Grace [be] to you, and peace, from God our Father, and [from] the Lord Jesus Christ. ~Ephesians 1:2
Paul prays that the saints in Ephesus may have two things: (1) “Grace,” i.e., loving favor, or unmerited favor; (2) “Peace” (i.e., inward peace of heart, cf. John 14:27).
This “grace” and “peace” that Paul prays the saints in Ephesus may have, would be “from God our Father, and the Lord Jesus Christ” (cf. Rom. 1:7; I Cor. 1:3; II Cor. 1:2; Gal. 1:3; Phil. 1:2; Col. 1:2; I Thess. 1:1,2: II Thess. 1:1,2; Phile. 2). Only God the Father, and Jesus Christ His Son, our Lord, can bestow grace and peace. The man who has “grace and peace from God our Father, and the Lord Jesus Christ” will have all he needs.
In all Paul’s epistles where grace and peace are coupled together, “grace” always precedes “peace.” The reason of this is because grace is the foundation of peace.
God is “our Father,” the Father of those who believe in Christ (Gal. 3:26), and of them alone (John 1:12). All men are God’s “offspring” in that He created man in His own image (Acts 17:28, 29), but in a full sense those only are his children who receive the Lord Jesus (John 1:12). These become actual partakers of the Divine nature (II Peter 1:4).
Note the way in which the Apostle Paul in this verse couples the name of the Lord Jesus Christ with that of God the Father. The name of the Lord Jesus Christ is coupled with that of God the Father (as the author of grace and peace) in a way in which it would be impossible to couple the name of any finite being with that of the Deity. Here is one of the countless evidences in the Word of God that Jesus Christ is a Divine person.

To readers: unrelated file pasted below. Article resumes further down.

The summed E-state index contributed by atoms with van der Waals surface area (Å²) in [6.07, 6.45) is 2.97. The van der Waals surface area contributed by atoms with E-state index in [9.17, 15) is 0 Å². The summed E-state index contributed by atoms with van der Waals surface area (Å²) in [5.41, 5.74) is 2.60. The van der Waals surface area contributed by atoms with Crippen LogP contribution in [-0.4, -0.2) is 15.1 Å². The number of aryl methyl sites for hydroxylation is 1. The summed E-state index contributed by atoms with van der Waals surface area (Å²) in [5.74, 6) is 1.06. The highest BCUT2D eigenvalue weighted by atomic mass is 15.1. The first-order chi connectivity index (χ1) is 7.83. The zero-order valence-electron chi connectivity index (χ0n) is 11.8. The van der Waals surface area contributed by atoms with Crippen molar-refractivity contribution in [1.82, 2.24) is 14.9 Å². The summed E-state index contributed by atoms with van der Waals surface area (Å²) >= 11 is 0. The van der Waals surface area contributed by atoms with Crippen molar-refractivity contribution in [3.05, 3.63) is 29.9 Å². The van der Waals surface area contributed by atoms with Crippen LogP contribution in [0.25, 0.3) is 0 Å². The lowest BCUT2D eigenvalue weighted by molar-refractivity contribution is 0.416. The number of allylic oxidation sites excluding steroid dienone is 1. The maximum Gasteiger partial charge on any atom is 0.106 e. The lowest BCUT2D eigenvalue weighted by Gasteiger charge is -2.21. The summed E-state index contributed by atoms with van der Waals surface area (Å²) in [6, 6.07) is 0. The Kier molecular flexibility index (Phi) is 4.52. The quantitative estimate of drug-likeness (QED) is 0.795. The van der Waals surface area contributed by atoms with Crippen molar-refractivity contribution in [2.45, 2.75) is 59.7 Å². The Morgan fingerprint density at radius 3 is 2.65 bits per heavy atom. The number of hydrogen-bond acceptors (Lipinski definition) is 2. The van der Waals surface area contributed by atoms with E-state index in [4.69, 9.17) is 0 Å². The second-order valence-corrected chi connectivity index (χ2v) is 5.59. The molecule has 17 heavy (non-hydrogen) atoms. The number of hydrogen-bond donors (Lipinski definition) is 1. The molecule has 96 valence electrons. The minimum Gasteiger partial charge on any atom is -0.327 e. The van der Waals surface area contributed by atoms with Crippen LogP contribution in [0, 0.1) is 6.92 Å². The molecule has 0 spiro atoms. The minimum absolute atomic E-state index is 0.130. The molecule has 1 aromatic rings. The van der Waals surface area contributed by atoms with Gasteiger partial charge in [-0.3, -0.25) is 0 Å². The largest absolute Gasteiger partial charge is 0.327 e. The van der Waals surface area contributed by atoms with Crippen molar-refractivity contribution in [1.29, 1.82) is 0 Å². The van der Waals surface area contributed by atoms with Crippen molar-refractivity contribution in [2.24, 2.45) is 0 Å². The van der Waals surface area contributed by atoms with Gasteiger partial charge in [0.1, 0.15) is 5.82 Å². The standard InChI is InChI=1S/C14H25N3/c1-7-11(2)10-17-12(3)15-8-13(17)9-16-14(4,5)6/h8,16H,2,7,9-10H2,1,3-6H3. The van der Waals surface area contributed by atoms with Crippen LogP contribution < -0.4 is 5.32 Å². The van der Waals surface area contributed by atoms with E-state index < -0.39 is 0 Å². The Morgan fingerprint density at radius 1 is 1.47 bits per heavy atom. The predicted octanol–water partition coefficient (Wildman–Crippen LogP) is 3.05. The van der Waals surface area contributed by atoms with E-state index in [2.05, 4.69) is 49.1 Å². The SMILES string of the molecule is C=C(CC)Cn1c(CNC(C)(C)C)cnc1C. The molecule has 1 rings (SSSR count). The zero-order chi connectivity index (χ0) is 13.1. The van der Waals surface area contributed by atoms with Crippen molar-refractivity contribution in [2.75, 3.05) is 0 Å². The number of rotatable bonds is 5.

This also comes out in this verse by calling Him “the Lord” (cf. Acts 10:36). The word translated “Lord” in this verse is used of men without the definite article, but never with the definite article. If any one has any doubts as to the real Deity of our Lord Jesus, let him take a concordance and go through it and look up every passage in which Jesus is spoken of as “the Lord,” and he will find that this title is used of no one but the Lord Jesus Christ, and of Jehovah.
But not only is Jesus Lord, He is also Saviour. That is the significance of His name Jesus (cf. Matt. 1:21). But still further, He is “Christ,” i.e. God’s anointed, the prophesied anointed one, prophet, priest or king.
[This was written by R.A. Torrey for his regular column, “Daily Devotional Studies in the New Testament: For Individual Meditation and Family Worship,” published regularly in Biola’s magazine The King’s Business from 1915-1918. These comments on Ephesians have never been republished since their original appearance there in the June, 1918 issue.]